nirantar

nirantar:

Gandhaari: The Queen Who Blindfolded Herself

Some say that it was her marital devotion and she covered her eyes in empathy to her blind-born husband, others believe that it was passive resistance to her forced marriage.

Either way, this defining choice of Gandhaari, the princess of Gandhaar, is exemplary of steely, indefatigable conviction and iron will. For a wife who denies herself the sight of her husband, a mother who does not look upon her newborns, a sister who refuses to see the face of her only remaining blood family, if she does not possess the power of stiffly and rigidly upholding the severest of resolutions, then there are none who do.

However, her decision to blindfold herself was more selfish and degenerative than selfless and constructive. It blinded her to the conspiracies her vengeful brother was hatching right in her home, it hampered what just might have been a possibly content marriage, it distanced her from her spouse, and most importantly, it obstructed her duties as a mother. Perhaps if Gandhaari had foreseen the fatal consequences of her seemingly positive undertaking, she might have aided prevent one of the biggest War in the History of Humankind.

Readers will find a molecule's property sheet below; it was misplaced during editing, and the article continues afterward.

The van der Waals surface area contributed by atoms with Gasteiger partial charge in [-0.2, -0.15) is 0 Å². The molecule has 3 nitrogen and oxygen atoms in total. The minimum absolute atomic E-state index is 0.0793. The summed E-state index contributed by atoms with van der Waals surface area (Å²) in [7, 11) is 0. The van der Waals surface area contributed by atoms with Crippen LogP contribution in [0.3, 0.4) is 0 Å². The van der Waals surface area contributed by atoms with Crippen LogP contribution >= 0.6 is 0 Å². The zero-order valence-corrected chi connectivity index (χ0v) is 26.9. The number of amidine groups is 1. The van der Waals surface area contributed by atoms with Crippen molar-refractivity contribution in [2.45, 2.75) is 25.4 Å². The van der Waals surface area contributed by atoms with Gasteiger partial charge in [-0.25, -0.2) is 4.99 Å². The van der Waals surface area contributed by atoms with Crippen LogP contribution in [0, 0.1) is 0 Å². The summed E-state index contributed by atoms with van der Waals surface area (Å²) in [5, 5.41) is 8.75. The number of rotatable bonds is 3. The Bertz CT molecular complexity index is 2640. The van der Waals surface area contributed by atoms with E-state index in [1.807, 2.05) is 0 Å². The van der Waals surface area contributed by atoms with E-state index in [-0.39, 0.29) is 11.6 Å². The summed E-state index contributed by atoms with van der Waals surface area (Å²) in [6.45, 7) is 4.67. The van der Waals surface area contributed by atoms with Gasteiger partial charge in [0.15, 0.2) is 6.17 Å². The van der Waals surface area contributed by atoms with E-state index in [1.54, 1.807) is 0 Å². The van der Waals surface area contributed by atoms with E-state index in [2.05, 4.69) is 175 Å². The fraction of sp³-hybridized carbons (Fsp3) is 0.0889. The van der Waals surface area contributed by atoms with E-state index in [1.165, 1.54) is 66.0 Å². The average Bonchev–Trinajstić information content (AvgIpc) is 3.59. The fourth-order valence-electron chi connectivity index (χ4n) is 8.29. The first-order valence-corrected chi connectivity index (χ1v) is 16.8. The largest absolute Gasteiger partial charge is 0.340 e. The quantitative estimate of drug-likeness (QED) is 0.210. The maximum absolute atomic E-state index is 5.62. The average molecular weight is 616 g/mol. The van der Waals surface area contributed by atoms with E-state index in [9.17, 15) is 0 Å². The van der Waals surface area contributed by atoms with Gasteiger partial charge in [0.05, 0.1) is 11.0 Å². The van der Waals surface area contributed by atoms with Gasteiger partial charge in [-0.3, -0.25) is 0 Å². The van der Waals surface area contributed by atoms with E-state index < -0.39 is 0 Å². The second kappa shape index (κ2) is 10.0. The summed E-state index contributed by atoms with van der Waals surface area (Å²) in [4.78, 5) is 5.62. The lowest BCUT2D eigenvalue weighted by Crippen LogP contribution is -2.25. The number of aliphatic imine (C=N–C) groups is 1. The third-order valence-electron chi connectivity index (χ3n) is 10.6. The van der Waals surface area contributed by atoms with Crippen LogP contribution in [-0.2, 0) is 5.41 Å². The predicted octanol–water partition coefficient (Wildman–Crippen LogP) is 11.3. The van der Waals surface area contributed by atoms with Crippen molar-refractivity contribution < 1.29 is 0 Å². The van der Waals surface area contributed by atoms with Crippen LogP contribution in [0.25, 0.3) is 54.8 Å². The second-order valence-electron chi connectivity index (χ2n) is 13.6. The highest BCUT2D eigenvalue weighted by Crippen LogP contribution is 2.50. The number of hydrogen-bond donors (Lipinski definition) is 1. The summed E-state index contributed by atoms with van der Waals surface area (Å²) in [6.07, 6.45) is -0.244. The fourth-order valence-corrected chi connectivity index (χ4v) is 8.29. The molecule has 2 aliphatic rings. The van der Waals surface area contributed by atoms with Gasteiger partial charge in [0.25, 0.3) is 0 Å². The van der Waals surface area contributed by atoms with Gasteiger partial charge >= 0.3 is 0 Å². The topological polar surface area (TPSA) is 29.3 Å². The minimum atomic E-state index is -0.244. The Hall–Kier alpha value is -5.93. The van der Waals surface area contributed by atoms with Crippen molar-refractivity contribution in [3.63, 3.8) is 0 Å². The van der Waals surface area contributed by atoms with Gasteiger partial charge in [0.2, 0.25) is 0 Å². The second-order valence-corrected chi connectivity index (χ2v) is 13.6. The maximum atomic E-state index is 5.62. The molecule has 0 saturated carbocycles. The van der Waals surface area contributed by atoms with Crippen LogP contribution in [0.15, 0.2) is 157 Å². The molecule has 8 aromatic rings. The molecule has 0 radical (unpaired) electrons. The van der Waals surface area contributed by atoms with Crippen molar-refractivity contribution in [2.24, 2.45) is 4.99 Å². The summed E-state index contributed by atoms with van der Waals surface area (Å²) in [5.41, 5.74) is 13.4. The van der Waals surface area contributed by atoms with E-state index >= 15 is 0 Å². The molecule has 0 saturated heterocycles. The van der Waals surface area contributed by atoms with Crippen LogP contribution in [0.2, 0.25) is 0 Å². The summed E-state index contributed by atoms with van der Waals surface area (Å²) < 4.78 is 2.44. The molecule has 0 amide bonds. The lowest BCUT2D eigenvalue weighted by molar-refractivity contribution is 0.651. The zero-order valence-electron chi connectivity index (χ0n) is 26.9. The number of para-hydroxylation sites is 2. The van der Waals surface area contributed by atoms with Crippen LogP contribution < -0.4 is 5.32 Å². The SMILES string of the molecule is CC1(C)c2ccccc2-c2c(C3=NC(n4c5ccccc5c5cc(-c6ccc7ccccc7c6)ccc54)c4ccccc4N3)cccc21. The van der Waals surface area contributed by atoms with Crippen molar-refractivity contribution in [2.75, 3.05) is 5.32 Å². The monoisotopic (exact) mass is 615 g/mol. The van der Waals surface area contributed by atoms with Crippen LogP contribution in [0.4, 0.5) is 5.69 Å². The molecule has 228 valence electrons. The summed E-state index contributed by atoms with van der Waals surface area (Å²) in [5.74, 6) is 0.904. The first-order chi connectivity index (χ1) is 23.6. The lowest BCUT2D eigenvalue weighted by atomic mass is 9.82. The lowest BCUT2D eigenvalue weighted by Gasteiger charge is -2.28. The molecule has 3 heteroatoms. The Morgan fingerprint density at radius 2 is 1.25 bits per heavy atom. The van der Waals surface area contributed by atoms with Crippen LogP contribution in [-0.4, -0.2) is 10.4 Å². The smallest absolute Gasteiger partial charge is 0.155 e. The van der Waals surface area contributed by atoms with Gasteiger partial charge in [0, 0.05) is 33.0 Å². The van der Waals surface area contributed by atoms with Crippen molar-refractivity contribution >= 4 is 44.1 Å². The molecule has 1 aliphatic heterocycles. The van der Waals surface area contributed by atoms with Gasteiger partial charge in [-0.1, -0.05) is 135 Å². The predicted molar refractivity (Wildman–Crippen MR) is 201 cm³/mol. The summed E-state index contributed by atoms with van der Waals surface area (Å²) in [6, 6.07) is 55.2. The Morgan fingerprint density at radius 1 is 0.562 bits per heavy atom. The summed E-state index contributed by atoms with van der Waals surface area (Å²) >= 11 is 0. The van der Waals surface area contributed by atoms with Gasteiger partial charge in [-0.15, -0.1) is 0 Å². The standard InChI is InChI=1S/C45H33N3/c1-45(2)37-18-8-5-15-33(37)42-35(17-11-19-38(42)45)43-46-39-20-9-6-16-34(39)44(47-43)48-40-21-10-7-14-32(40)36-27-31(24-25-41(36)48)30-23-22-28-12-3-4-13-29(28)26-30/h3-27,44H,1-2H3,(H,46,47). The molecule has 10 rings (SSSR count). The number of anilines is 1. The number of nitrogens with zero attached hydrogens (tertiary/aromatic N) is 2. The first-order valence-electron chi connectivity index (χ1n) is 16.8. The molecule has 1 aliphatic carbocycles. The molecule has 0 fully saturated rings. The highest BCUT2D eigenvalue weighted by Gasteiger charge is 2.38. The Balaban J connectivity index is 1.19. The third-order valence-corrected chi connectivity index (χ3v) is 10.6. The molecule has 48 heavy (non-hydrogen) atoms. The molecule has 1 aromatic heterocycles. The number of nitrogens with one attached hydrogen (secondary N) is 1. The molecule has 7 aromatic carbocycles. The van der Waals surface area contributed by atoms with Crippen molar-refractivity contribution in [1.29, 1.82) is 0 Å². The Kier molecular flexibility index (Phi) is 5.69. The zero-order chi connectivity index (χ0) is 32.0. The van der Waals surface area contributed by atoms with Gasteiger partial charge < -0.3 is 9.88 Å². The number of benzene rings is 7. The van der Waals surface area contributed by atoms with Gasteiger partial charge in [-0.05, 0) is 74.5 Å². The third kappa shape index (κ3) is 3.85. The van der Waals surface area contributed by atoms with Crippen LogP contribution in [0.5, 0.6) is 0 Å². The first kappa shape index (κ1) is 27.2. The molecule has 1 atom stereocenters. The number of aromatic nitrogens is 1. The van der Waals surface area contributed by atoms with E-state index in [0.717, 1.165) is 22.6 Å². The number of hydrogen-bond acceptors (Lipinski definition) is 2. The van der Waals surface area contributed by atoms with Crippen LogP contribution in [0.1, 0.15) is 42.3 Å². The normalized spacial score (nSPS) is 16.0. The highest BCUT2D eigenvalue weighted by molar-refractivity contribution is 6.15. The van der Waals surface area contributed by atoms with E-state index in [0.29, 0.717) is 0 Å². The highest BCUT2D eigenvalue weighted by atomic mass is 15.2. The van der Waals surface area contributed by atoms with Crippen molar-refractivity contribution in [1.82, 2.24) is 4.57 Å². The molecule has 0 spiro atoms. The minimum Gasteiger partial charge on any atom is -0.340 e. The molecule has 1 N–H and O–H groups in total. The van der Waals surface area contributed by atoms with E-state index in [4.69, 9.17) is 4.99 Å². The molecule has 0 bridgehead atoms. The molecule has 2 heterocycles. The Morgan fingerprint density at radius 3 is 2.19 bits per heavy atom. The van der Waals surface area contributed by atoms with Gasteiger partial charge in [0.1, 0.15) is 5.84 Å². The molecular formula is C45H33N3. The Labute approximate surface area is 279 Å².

But then, there is no stopping Fate, is there?

nirantar

nirantar:

As vengeance for her abduction, which led to abandonment by her long-time lover and other suitors, Princess Amba of Kashi wanted to marry her abductor, Gangaputra Devratt Bhishm. It was perhaps the pain of lost love, and general humiliation because now no one would marry her (as she was considered ‘spoiled’ by another man’s touch) drove her to seek revenge.

Why did she see marriage to Devratt as justice? Because Bhishm’s bhishm (horrible, or horribly tough) oath was one of being a celibate all through life. Since breaking oaths and promises were considered highly disgraceful, Amba felt that if Bhishm married her and broke his oath, they would be equal.